“Critical distance” means the distance separating the anode and cathode at which evolved oxygen forms microbubbles and nanobubbles.

“O2 emitter” means a cell comprised of at least one anode and at least one cathode separated by the critical distance.

“Metal” means a metal or an alloy of one or more metals.

“Microbubble” means a bubble with a diameter less than 50 microns.

“Nanobubble” means a bubble with a diameter less than that necessary to break the surface tension of water. Nanobubbles remain suspended in the water, giving the water an opalescent or milky appearance.

“Supersaturated” means oxygen at a higher concentration than normal calculated oxygen solubility at a particular temperature and pressure.

“Water” means any aqueous medium with resistance less than one ohm per square centimeter; that is, a medium that can support the electrolysis of water. In general, the lower limit of resistance for a medium that can support electrolysis is water containing more than 2000 ppm total dissolved solids.

The present invention produces microbubbles and nanobubbles of oxygen via the electrolysis of water. As molecular oxygen radical (atomic weight 8) is produced, it reacts to form molecular oxygen, O2. In the special dimensions of the invention, as explained in more detail in the following examples, O2 forms bubbles which are too small to break the surface tension of the fluid. These bubbles remain suspended indefinitely in the fluid and, when allowed to build up, make the fluid opalescent or milky. Only after several hours do the bubbles begin to coalesce on the sides of the container and the water clears. During that time, the water is supersaturated with oxygen. In contrast, the H2 formed readily coalesces into larger bubbles which are discharged into the atmosphere, as can be seen by bubble formation at the cathode.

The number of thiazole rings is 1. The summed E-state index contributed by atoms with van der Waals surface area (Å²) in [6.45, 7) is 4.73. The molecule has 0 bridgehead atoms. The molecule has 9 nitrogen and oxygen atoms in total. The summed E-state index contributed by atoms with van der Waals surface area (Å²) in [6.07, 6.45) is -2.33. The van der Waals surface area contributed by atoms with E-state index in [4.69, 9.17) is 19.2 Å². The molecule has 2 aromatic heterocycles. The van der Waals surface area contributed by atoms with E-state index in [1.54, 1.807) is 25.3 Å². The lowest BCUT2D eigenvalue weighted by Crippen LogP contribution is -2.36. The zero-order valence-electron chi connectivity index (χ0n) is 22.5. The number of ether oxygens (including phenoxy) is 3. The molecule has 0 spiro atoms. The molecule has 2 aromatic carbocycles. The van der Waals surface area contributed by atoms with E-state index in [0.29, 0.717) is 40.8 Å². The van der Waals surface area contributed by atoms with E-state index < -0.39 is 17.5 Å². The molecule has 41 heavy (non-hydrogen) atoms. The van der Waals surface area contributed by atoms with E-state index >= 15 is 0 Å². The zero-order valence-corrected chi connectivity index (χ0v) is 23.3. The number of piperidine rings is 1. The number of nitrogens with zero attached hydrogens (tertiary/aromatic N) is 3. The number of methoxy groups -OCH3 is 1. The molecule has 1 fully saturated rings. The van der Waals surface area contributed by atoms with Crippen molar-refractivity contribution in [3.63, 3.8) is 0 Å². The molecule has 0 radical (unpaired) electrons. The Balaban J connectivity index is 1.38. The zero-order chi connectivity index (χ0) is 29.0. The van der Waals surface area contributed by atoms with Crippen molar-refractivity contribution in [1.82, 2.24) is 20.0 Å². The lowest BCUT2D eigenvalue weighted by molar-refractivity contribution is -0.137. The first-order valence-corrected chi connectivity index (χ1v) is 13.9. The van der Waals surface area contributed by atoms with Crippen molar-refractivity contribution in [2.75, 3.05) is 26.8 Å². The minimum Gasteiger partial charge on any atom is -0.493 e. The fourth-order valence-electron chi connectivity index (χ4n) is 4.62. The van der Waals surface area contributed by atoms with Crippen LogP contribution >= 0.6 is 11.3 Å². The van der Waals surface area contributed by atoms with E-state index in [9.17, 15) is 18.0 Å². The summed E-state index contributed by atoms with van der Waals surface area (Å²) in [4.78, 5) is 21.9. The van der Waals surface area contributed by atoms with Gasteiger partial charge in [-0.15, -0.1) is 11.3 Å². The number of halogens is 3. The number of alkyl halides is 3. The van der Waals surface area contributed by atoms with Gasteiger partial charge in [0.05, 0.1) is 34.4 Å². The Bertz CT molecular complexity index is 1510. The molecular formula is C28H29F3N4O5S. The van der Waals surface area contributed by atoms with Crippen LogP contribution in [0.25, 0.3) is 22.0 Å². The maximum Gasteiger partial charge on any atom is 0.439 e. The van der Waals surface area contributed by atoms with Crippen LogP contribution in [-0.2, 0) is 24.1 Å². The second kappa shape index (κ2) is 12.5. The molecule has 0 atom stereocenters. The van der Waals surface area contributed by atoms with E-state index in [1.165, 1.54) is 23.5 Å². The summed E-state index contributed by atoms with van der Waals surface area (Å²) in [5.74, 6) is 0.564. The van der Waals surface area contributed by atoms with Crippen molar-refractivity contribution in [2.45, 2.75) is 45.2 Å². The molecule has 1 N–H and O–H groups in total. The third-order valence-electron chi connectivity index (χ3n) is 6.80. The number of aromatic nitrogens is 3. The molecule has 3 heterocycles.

The first objective of this invention was to make an oxygen emitter with low power demands, low voltage and low current for use with live animals. For that reason, a small button emitter was devised. The anode and cathode were set at varying distances. It was found that electrolysis took place at very short distances before arcing of the current occurred. Surprisingly, at slightly larger distances, the water became milky and no bubbles formed at the anode, while hydrogen continued to be bubbled off the cathode. At distance of 0.140 inches between the anode and cathode, it was observed that the oxygen formed bubbles at the anode. Therefore, the critical distance for microbubble and nanobubble formation was determined to be between 0.005 inches and 0.140 inches.

EXAMPLE 1 Oxygen Emitter

As shown in FIG. 1, the oxygen evolving anode 1 selected as the most efficient is an iridium oxide coated single sided sheet of platinum on a support of titanium (Eltech, Fairport Harbor, Ohio). The cathode 2 is a {fraction (1/16)} inch mesh marine stainless steel screen. The anode and cathode are separated by a non-conducting spacer 3 containing a gap 4 for the passage of gas and mixing of anodic and cathodic water and connected to a power source through a connection point 5. FIG. 2 shows a plan view of the assembled device. The O2 emitter 6 with the anode connecting wire 7 and the cathode connecting wire 8 is contained in an enclosure 9, connected to the battery compartment 10. The spacer thickness is critical as it sets the critical distance. It must be of sufficient thickness to prevent arcing of the current, but thin enough to separate the electrodes by no more than 0.140 inches. Above that thickness, the power needs are higher and the oxygen bubbles formed at higher voltage will coalesce and escape the fluid. Preferably, the spacer is from 0.005 to 0.075 inches thick. At the lower limits, the emitter tends to foul more quickly. Most preferably, the spacer is about 0.050 inches thick. The spacer may be any nonconductive material such as nylon, fiberglass, TeflonŽ polymer or other plastic. Because of the criticality of the space distance, it is preferable to have a non-compressible spacer. It was found that Buna, with a durometer measure of 60 was not acceptable due to decomposition. Viton, a common fluoroelastomer, has a durometer measure of 90 and was found to hold its shape well.